Dip in the Pool – On Retinae (Music From Memory, January 2016)

Matt Anniss summed this one up perfectly in his review as a genuine Balearic pop gem, and a rare beauty. On Retinae is another pink-sounding record to inaugurate the year: it feels like early summer in the midst of winter. While they actually had their first LP released on Rough Trade here in the UK in 1986, Dip in the Pool have been criminally underloved outside of Japan over the past 30 years. We’ve been missing out. What they consistently made was sophisticatedly dreamy, delicate new wave, clean and lean yet sonically exploratory, up there with the best early 4AD or Disques du Crépuscule traditions.

The increasingly elegant Music From Memory (I use the word ‘elegant’ every time I write about this label!) puts out the “East” and “West” versions of the song which originally bookended the 1989 LP Retinae (worth a listen) which here is just enough to whet our appetite. And boy, appetite-whetting is exactly what the track does, gifting a little morsel of late-night poolside languor, all watery textures sparkling against wandering clarinets and wide, long, linear synth-lines. Yes it’s J-pop, yes it’s Balearic, and yes it’s got a new age and ambient feel to it, but it is also and fundamentally a perfectly round, self-contained new wave diamond that manages to impeccably fuse a serious, stylish coolness with an irresistible tenderness.


YMO – BGM (Music On Vinyl, February 2016)

Finally repressed and reassessed in all its glory, this album has the magical ability to turn London’s grey skies into electric blue, glossy emerald and shiny patent yellow! One of the brightest stars of the Japenese synth tradition, BGM is perhaps the oddest and most delightful of the Hosono-Sakamoto-Takahashi trio’s bunch of LPs, and for me personally, the best. As a whole its differing parts inexplicably yet seamlessly click together; contemplative romantic synths and monumental martial compositions meet weird screwball funk while Morricone-in-Brazilia whistles in the wind. Most strikingly though, this is a record the bends your aesthetic sensibilities: it seduces you and persuades you into sonic worlds and kinds of imagination you maybe didn’t know you had.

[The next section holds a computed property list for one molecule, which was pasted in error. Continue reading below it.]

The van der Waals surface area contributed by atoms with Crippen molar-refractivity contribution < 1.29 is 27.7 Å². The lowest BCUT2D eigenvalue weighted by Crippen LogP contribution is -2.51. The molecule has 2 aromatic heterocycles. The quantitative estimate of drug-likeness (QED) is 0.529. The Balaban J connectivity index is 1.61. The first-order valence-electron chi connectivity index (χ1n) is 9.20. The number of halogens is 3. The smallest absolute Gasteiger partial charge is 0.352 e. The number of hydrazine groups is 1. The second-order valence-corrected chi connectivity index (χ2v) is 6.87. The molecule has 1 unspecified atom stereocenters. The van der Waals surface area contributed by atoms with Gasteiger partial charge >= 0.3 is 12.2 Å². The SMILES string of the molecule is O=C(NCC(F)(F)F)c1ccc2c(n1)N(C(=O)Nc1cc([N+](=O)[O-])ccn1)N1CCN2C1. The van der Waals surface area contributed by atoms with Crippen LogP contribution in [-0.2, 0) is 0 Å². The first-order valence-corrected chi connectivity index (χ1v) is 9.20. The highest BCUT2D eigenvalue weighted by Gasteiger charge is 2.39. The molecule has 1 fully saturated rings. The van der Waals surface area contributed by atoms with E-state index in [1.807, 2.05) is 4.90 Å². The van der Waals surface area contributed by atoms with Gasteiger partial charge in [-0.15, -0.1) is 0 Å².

The movement between the cold war pop nectar of tracks like “Ballet” and “Music Plans” and the utter strangeness of “Rap Phenomena” and “1000 knives” is thrilling in how it guides the listener from one palette to another; funk for the unconverted. More lip-smacking wonder occurs in “Camouflage”, the soundtrack for an impossible film noir, whilst “Mass” is one of the most sacred pieces of non-sacred music I have ever heard. BGM may be conceptually constructed as ‘Back Ground Music’, but that background is in fact more like an environment, like a building, like a space that’s inhabitable and potentially transforms how you live. If you’re only going to make it one Yellow Magic Orchestra record in this lifetime, make it this one.

Shinichi Atobe – World (DDS, June 2016)

Demdike Stare’s DDS label are almost deliberately vague on when exactly the acclaimed yet mysterious Shinichi Atobe recorded the material on this new mini-album, World. ‘Sometime in the past twenty years’, a press release declares with ambiguity. Let us agree that’s enough to include this gem of an album in the best archival releases of the merry month of June. Running at just over 35 minutes, the Japanese maverick’s second record on DDS (and only the third in two decades’ worth of making work), is mini in duration but maxi in ideas.

The record opens on the elusively titled “Intro,” a strict piece of minimal synth which does an interesting job at ‘introducing’ what follows; a series of adventures in icy, stark house music, all impeccably measured and, at times, wearing the rough patina of DIY right on their sleeve. In fact, you can hear the technology progress through the record: from “World I”, a rough House piano riff fresh like 1991 yet serious like the 17th Century, to “World II” a delicate gallop of the thinnest, squelchiest pulse, to “World III”, where what sounds like a duo of electric guitar and cigarette lighter deliver a warm and hypnotic beat. Glitchy digital dreams abound on the fourth and fifth ‘worlds’; inventive cross-genre experimental dance music, cerebral yet distracted, minimalist and full of rigour. Just how many worlds are contained in World might be hard to establish: each and every one of them contains at least another sonic world inside it. They’ll open up like Russian dolls to lovers of electronic music whatever your passion is exactly.